The purpose of this dissertation is threefold: to determine the differences in apparent prevalence and the antimicrobial susceptibility of Campylobacter spp. between antimicrobial-free and conventional swine farms; secondly, to introduce an appropriate statistical model to compare the minimum inhibitory concentration distributions of Escherichia coli and Campylobacter spp. isolated from both farm types; and thirdly, to examine the potential herd level risk factors that may be associated with antimicrobial resistance of Campylobacter spp. and E. coli isolates from finishers on antimicrobial-free and conventional farming systems. In addition, a critical review of studies that have compared the levels and patterns of antimicrobial resistance among animals from antimicrobial-free and conventional farming practices was performed. Fecal samples from 15 pigs were collected from each of 35 antimicrobial-free and 60 conventional farms in the Midwestern U.S. Campylobacter spp. was isolated from 464 of 1,422 fecal samples, and each isolate was tested for susceptibility to 6 antimicrobials. The apparent prevalence of Campylobacter spp. isolates was approximately 33 percent on both conventional and antimicrobial-free farms. The proportion of antimicrobial resistance among Campylobacter was higher for three antimicrobials within conventional compared to antimicrobial-free farms. The susceptibilities of populations of bacteria to antimicrobial drugs were summarized as minimum inhibitory concentration (MIC) frequency distributions. The use of MIC values removed the subjectivity associated with the choice of breakpoints which define an isolate as susceptible or resistant. A discrete-time survival analysis model was introduced as the recommended statistical model when MICs are the outcome. A questionnaire was completed by each farm manager on biosecurity, preventive medication, vaccines, disease history, and production management. Multivariable population-averaged statistical models were used to determine the relationships among antimicrobial susceptibility patterns and potential herd-level risk factors. Controlling for herd type (antimicrobial-free versus conventional), each antimicrobial-bacterial species combination yielded unique combinations of risk factors; however, housing type, history of rhinitis, farm ventilation, and history of swine flu were significant in more than one model. A variety of herd-level practices were associated with the prevalence of antimicrobial resistance on swine farms. Further studies are encouraged when considering interventions for antimicrobial resistance on both antimicrobial-free and conventional farms. Advisors/Committee Members: Norby, Bo (advisor), Scott, H M. (committee member), Fajt, Virginia R. (committee member), Huber, John C. (committee member), Libal, Melissa (committee member).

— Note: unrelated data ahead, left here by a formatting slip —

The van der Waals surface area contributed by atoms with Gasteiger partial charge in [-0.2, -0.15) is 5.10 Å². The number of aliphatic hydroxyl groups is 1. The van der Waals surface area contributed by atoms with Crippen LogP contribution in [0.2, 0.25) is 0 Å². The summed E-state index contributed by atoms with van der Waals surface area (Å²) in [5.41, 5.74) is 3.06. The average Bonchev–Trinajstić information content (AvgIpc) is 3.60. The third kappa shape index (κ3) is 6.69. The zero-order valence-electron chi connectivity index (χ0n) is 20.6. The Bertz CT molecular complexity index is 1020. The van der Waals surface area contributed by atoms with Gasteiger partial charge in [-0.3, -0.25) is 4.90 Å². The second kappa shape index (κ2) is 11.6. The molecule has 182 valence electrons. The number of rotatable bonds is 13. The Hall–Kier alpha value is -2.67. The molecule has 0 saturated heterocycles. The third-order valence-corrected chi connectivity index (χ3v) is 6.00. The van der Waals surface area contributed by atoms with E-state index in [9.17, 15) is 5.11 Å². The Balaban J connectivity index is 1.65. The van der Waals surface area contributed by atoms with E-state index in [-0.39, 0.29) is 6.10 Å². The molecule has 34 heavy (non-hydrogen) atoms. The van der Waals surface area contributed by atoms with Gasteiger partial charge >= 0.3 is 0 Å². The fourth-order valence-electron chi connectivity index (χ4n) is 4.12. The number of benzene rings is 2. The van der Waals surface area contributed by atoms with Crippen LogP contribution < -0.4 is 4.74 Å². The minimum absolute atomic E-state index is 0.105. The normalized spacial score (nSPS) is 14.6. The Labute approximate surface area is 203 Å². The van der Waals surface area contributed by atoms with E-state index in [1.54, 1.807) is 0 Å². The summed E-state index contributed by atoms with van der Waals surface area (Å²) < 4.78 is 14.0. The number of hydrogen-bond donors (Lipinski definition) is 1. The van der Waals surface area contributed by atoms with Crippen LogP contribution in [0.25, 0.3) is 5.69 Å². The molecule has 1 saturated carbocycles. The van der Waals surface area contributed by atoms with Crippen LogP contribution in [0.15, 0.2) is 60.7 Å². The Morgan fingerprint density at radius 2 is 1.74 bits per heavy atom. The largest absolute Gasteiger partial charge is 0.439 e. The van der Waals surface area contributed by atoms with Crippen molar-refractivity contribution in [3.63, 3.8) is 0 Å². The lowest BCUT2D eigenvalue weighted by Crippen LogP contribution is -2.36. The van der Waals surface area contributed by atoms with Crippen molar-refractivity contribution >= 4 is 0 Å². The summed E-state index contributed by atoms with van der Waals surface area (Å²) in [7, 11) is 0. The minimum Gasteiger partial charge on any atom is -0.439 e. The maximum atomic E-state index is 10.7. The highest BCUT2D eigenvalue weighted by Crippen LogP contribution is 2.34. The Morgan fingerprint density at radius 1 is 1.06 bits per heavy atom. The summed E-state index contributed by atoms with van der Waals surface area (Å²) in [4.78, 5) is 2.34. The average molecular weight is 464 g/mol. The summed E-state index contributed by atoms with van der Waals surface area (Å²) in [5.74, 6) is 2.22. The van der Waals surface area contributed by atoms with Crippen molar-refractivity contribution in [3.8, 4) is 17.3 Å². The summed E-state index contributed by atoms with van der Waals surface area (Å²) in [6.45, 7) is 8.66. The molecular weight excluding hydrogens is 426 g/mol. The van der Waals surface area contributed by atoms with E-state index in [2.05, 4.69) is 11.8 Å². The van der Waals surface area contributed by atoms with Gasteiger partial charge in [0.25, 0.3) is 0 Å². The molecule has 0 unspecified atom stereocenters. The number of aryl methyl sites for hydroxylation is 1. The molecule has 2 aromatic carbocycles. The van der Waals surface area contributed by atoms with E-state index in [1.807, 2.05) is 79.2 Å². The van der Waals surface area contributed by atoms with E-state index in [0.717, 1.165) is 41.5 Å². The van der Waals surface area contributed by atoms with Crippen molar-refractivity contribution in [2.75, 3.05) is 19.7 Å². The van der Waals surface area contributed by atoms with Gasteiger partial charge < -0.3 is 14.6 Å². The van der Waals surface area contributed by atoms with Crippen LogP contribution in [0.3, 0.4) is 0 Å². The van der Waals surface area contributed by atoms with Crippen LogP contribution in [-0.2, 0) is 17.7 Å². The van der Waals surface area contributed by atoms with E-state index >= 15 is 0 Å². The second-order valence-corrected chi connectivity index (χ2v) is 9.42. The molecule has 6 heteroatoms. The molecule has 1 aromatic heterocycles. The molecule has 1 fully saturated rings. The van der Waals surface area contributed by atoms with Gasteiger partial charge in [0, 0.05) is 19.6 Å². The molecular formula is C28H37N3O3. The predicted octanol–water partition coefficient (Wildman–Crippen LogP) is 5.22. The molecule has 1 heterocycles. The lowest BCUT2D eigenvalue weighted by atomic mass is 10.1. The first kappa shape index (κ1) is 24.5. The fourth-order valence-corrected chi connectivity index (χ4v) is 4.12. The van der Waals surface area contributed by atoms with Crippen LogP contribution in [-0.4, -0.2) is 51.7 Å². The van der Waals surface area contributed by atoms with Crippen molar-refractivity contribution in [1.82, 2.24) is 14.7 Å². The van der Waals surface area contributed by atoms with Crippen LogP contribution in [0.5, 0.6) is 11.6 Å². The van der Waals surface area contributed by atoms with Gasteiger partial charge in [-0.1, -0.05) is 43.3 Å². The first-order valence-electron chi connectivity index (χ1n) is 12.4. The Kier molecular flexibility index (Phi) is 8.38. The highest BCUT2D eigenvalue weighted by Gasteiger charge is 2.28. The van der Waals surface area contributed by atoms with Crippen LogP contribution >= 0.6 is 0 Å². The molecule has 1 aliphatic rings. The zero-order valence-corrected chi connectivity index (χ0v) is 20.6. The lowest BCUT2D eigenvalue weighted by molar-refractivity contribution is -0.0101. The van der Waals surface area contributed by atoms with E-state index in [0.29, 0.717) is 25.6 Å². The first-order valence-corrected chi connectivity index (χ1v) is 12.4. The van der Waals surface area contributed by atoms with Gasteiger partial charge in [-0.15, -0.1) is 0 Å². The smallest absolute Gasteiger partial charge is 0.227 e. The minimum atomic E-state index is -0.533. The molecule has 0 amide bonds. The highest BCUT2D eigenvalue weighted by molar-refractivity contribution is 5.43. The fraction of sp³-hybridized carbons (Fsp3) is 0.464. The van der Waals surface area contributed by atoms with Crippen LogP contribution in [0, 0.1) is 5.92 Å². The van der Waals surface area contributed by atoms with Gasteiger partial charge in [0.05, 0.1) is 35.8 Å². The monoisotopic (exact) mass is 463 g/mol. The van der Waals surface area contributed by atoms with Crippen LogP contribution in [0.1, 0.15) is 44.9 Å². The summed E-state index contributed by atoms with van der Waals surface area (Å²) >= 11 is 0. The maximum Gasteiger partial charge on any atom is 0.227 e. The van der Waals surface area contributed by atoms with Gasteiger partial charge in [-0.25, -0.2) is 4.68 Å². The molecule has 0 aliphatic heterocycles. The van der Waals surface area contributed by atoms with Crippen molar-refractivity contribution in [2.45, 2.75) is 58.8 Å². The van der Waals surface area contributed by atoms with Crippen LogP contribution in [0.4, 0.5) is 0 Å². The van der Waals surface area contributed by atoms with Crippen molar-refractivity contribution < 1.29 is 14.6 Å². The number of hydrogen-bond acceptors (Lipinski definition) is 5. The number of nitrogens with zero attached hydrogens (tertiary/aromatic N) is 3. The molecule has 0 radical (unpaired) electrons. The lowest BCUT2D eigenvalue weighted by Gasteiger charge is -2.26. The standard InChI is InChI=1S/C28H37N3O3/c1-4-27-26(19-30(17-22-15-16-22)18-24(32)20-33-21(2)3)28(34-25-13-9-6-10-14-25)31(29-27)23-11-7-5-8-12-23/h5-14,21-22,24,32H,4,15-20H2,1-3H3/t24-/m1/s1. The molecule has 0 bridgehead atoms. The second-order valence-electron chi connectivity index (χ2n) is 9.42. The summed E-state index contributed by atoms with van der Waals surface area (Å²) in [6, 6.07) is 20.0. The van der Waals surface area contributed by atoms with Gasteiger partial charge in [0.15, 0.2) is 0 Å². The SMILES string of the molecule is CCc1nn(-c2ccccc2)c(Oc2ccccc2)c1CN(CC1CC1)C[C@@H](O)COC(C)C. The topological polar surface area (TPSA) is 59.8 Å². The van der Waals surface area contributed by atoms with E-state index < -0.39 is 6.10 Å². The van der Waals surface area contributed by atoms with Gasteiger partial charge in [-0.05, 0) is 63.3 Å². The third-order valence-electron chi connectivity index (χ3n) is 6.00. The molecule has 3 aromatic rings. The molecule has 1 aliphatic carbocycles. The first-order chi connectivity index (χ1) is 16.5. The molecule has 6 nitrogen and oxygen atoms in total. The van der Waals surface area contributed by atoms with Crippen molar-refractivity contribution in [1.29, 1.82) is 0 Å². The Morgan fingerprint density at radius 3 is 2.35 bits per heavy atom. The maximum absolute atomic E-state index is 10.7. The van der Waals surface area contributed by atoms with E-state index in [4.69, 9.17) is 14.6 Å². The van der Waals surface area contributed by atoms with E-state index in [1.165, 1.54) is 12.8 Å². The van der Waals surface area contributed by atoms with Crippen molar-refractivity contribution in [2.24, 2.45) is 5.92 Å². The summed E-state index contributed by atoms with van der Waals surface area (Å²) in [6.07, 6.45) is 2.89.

Subjects/Keywords: antimicrobial resistance; minimum inhibitory concentration; discrete time survival analysis; antimicrobial-free farms; Escherichia coli; Campylobacter; risk factors; swine

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APA · Chicago · MLA · Vancouver · CSE | Export to Zotero / EndNote / Reference Manager

APA (6th Edition):

Rollo, S. N. (2012). Herd-level Risk Factors Associated with Antimicrobial Susceptibility Patterns and Distributions in Fecal Bacteria of Porcine Origin. (Doctoral Dissertation). Texas A&M University. Retrieved from http://hdl.handle.net/1969.1/ETD-TAMU-2011-08-9755

Chicago Manual of Style (16th Edition):

Rollo, Susan Noble. “Herd-level Risk Factors Associated with Antimicrobial Susceptibility Patterns and Distributions in Fecal Bacteria of Porcine Origin.” 2012. Doctoral Dissertation, Texas A&M University. Accessed December 04, 2020. http://hdl.handle.net/1969.1/ETD-TAMU-2011-08-9755.

MLA Handbook (7th Edition):

Rollo, Susan Noble. “Herd-level Risk Factors Associated with Antimicrobial Susceptibility Patterns and Distributions in Fecal Bacteria of Porcine Origin.” 2012. Web. 04 Dec 2020.

Vancouver:

Rollo SN. Herd-level Risk Factors Associated with Antimicrobial Susceptibility Patterns and Distributions in Fecal Bacteria of Porcine Origin. [Internet] [Doctoral dissertation]. Texas A&M University; 2012. [cited 2020 Dec 04]. Available from: http://hdl.handle.net/1969.1/ETD-TAMU-2011-08-9755.

Council of Science Editors:

Rollo SN. Herd-level Risk Factors Associated with Antimicrobial Susceptibility Patterns and Distributions in Fecal Bacteria of Porcine Origin. [Doctoral Dissertation]. Texas A&M University; 2012. Available from: http://hdl.handle.net/1969.1/ETD-TAMU-2011-08-9755